Identity – at the heart of future-oriented management
A guest essay by Alexander Haldemann, CEO of MetaDesign
Change and upheavals are not a new phenomenon. In the past, however, they were more predictable and could be managed better, based on reliable planning and corporate strategies. Today, the only constant is that everything permanently changes.
Dr. Alexander Haldemann is a consultant on brand management to such companies as Intel, Coca-Cola, Samsung, and also Vontobel. His focus is in the area of new technologies and digital transformation.
Today’s reality does not allow us any time-outs. Both the pace and the degree of change present challenges. New companies appear virtually out of nowhere: Airbnb in the hotel industry, Tesla in the automotive sector, Amazon in retail – and on and on. They shake the very foundations of their respective sectors and turn the business model of established competitors on their heads. Their instruments consisting of product, sales, marketing or pricing policies are failing.
«Everyone has a plan ’till they get punched in the mouth.» (Mike Tyson)
What do companies do in this situation? With all their might, they brace themselves against the developments that are threatening them. They intensify their advertising activities, in order to hang on to their fickle customers. The result: interchangeable products and a target audience that is becoming increasingly deaf and blind to the promises made by advertising.
«The best marketing doesn’t feel like marketing.» (Tom Fishburn)
Today, consumers inform themselves better and more actively before making their buying decisions. They are critical and they no longer just buy the best product. Rather, they buy one that expresses their ideals and values – one that is a good fit with the people whose ideas they share.
These new buyers understand the power they have, and they turn away from anything that looks like superficial marketing. They hold companies accountable for solving problems and influencing society as a whole. This is precisely where identity comes in.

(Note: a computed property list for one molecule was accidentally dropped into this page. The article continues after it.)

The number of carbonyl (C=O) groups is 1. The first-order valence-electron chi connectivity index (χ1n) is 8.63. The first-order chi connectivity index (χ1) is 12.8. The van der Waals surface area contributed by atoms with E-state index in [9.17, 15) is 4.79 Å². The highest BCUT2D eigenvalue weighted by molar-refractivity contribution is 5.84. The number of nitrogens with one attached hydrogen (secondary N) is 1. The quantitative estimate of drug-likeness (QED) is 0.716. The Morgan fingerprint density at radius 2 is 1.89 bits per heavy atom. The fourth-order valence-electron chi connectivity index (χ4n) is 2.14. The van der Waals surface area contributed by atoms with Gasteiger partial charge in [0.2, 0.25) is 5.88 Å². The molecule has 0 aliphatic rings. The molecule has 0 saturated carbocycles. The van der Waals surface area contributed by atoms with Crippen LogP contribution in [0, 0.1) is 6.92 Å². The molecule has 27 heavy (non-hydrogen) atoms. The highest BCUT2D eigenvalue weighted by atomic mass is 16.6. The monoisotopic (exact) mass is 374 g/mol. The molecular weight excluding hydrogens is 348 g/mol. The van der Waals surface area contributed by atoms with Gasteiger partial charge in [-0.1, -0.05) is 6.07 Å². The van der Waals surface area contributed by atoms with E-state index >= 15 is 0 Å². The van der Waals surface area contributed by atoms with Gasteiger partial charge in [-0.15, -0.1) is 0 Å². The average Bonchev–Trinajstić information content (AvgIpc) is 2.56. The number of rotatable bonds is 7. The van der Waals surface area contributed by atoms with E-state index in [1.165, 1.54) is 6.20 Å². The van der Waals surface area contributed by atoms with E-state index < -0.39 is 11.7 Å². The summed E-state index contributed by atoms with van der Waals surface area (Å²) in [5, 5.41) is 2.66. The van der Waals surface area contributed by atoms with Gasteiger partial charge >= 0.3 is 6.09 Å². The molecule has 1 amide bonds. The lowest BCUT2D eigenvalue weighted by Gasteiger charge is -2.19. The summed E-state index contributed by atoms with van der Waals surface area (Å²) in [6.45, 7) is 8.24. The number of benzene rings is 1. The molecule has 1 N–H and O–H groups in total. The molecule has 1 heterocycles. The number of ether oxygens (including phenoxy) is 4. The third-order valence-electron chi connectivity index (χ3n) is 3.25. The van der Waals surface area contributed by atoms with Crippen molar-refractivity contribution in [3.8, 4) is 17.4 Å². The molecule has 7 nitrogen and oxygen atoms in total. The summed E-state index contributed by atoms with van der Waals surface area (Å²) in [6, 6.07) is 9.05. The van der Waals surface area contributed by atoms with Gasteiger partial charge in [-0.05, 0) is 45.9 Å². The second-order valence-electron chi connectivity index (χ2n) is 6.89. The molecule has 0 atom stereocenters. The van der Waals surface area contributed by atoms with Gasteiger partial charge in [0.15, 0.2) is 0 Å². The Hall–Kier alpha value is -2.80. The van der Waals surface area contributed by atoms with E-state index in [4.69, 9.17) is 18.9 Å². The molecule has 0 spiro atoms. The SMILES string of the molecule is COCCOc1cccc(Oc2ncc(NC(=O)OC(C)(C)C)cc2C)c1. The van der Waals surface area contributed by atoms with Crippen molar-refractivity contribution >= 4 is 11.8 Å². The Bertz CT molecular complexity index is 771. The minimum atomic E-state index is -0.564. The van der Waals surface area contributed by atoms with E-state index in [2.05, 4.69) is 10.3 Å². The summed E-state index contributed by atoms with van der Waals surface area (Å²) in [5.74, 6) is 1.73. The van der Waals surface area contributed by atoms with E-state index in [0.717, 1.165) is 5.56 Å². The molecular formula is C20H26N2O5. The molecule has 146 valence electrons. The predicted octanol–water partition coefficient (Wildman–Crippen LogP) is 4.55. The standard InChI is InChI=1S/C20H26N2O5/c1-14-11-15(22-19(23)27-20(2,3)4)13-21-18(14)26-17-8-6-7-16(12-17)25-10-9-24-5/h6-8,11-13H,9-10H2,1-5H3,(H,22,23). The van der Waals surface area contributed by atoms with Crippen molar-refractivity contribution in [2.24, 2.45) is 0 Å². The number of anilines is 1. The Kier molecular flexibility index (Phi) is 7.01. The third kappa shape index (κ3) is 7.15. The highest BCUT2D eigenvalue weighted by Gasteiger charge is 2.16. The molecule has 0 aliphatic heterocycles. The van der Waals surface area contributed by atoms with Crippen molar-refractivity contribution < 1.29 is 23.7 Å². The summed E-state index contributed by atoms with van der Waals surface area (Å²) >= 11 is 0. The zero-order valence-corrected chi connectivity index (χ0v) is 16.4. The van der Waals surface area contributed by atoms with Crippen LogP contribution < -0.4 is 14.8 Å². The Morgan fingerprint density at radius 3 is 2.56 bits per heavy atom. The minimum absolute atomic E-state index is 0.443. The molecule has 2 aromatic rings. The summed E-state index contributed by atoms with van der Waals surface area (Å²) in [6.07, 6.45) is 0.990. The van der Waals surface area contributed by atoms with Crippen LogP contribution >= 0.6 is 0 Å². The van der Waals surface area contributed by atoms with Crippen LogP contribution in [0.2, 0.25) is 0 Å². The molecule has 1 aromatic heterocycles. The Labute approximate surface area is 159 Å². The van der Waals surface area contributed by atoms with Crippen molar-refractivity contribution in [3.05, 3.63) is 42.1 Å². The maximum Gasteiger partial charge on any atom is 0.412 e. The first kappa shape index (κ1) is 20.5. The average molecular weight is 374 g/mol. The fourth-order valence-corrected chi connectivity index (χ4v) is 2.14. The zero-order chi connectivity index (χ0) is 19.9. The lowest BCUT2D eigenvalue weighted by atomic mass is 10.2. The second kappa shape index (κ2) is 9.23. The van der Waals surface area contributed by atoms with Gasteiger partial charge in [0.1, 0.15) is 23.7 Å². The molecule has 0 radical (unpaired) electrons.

Identity creates a bond between people and companies
Identity is not a short-term means of increasing sales or optimizing advertising effectiveness. Identity answers the central question of “Why?”, i.e. what difference the company makes at its core, what differentiates it from its competitors, and what inspires its customers – as well as employees – over the long run.
For example, how can Airbnb’s success be explained? Airbnb is pursuing a higher objective than simply providing private accommodation opportunities as efficiently as possible. The declared raison d’être of Airbnb is to provide unique travel experiences – from person to person – in a world in which everyone feels they belong. With some three million rooms listed worldwide, Airbnb’s platform is already bigger than the total offer of Hilton, Marriott and InterContinental combined.
The example of Airbnb demonstrates that in times of profound change, identity is the reliable anchor point for the way the company shapes its future.
Three fundamental elements of identity for companies
- Vision. Companies need to know where they want to go. Visions are achievable goals – “a dream with a deadline” – close enough that they can be realized, and big enough to generate enthusiasm.
- Values. Companies need to know what their convictions are, the principles of belief that govern the company’s behavior. Employees identify with the company’s values and rely on them to guide their actions.
- Competences. Companies need to know what they can do best, what the strengths are that characterize them: the abilities and experiences that enable it to succeed in the market.
The brand is what the customer and the company perceive in common
The interplay of values, competences, and vision forms the company’s identity. It steers the way the company thinks and acts into a single direction. It is the self-image and binding standard for every contact with its customers. The sum of these individual interactions with customers creates the brand experience – the external image perceived from the outside. The aim of brand management is to bring the self-image and external image as close together as possible.
The employees are the first customers of the brand
Corporate management must always begin with the question of identity. What is the overarching goal that spurs us on? What values do we stand for? What are the benefits we provide our customers – today and tomorrow?
The answers to these questions are not only for the managers to know, but all employees, regardless of their level in the hierarchy. Together, the employees lead the brand and shape its image in the eyes of the public. Thus, before the company’s identity can be successfully transmitted to the outside world, it must first find acceptance and respect inside the company. Or as Richard Branson says: “Take care of your employees, and they’ll take care of your business.”
About Alexander Haldemann
Alexander Haldemann is an expert on strategic brand and communication issues. He is the CEO of MetaDesign, one of the worlds leading branding and design agencies with around 300 employees and offices in Asia, Europe, and North America.